The winning segment in this region is from a series by the national broadcaster called 'Stories Untold'. We are thankful therefore that they chose to tell with great empathy and compassion the story of African wheelchair tennis champion who has become a champion at the height of his sport, representing the country in Grand Slams in some of the greatest tennis arenas in the world – after succeeding in recovering from great personal loss and learning to live with a condition commonly known as 'brittle bones disease'. For the story of Tzaneen's Donald Ramaphadi, the winner in this region is the SABC's Nomvuyo Ntanjana.


One of the roles of journalists is to expose wrongdoing by those in positions of authority and highlight issues that affect communities. The role of investigative journalists in particular cannot be overemphasised. They often have to take enormous risks to uncover the truth, expose wrongdoing and hold those in authority accountable. This was evident in the entries in this category. The winning entry was a body of work focusing on malfeasance by police reservists and mining companies. One report exposed wrongdoing by police reservists in the North West who use their uniforms to commit crimes because they are not paid as volunteers. Another investigation exposed a mining company's violation of human rights in the North West.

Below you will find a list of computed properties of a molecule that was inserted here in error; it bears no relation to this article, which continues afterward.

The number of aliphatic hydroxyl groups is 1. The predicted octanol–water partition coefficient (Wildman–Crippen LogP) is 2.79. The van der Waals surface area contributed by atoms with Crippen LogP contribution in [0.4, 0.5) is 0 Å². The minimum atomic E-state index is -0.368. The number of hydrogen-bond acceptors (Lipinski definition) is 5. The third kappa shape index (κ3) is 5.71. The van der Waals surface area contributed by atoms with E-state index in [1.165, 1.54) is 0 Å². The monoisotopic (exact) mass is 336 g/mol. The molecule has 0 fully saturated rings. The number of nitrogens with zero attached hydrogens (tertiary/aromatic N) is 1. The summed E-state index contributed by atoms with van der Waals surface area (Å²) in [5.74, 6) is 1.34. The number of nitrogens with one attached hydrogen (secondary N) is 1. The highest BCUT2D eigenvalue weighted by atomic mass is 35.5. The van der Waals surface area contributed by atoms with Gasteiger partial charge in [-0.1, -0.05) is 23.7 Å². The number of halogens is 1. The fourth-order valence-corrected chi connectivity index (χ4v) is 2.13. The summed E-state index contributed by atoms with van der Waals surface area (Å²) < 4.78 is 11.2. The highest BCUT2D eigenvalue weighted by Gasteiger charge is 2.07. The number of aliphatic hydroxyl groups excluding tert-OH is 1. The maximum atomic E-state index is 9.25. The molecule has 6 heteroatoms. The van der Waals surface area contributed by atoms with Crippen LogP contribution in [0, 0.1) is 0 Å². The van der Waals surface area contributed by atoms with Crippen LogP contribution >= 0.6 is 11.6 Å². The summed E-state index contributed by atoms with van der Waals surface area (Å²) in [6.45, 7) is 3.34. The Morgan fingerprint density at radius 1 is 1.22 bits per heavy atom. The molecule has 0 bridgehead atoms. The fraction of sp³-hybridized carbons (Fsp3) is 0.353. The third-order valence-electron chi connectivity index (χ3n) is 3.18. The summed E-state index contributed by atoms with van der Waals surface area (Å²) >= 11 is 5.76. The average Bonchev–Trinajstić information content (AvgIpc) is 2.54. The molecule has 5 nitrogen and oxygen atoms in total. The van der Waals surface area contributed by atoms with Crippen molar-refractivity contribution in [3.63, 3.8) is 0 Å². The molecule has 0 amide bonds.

The regional winner in this category is Zinhle Khanyane of CheckPoint and her team Tshidiso Lechuba, Ashley Market, Nkepile Mabuse and Tshepo Dlamini.

Nominee for the Central Region, Young Journalist of the Year Award goes to Tshehla Koteli of OFM News.

The national awards ceremony will take place on 24 November 2022 and will be a hybrid event.